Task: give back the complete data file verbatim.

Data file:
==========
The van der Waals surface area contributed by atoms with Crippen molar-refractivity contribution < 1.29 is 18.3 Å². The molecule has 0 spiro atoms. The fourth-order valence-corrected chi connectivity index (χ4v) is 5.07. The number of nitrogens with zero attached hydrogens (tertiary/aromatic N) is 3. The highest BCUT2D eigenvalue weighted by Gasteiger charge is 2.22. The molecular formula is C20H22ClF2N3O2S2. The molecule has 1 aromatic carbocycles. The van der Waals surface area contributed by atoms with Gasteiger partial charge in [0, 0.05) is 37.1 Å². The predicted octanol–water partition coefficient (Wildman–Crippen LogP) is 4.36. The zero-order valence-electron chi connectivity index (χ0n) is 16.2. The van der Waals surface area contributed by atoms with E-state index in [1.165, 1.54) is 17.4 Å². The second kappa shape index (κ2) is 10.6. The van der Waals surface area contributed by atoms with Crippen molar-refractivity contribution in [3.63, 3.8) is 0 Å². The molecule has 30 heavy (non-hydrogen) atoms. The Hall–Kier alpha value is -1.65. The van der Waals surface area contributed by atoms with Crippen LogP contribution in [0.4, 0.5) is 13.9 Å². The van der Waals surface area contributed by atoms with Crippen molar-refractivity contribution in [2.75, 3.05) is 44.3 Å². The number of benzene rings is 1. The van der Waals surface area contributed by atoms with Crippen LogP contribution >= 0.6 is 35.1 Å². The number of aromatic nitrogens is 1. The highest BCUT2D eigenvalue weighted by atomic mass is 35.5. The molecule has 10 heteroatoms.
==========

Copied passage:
The van der Waals surface area contributed by atoms with Crippen molar-refractivity contribution < 1.29 is 18.3 Å². The molecule has 0 spiro atoms. The fourth-order valence-corrected chi connectivity index (χ4v) is 5.07. The number of nitrogens with zero attached hydrogens (tertiary/aromatic N) is 3. The highest BCUT2D eigenvalue weighted by Gasteiger charge is 2.22. The molecular formula is C20H22ClF2N3O2S2. The molecule has 1 aromatic carbocycles. The van der Waals surface area contributed by atoms with Gasteiger partial charge in [0, 0.05) is 37.1 Å². The predicted octanol–water partition coefficient (Wildman–Crippen LogP) is 4.36. The zero-order valence-electron chi connectivity index (χ0n) is 16.2. The van der Waals surface area contributed by atoms with E-state index in [1.165, 1.54) is 17.4 Å². The second kappa shape index (κ2) is 10.6. The van der Waals surface area contributed by atoms with Crippen molar-refractivity contribution in [3.63, 3.8) is 0 Å². The molecule has 30 heavy (non-hydrogen) atoms. The Hall–Kier alpha value is -1.65. The van der Waals surface area contributed by atoms with Crippen LogP contribution in [0.4, 0.5) is 13.9 Å². The van der Waals surface area contributed by atoms with Crippen molar-refractivity contribution in [2.75, 3.05) is 44.3 Å². The number of benzene rings is 1. The van der Waals surface area contributed by atoms with Crippen LogP contribution >= 0.6 is 35.1 Å². The number of aromatic nitrogens is 1. The highest BCUT2D eigenvalue weighted by atomic mass is 35.5. The molecule has 10 heteroatoms.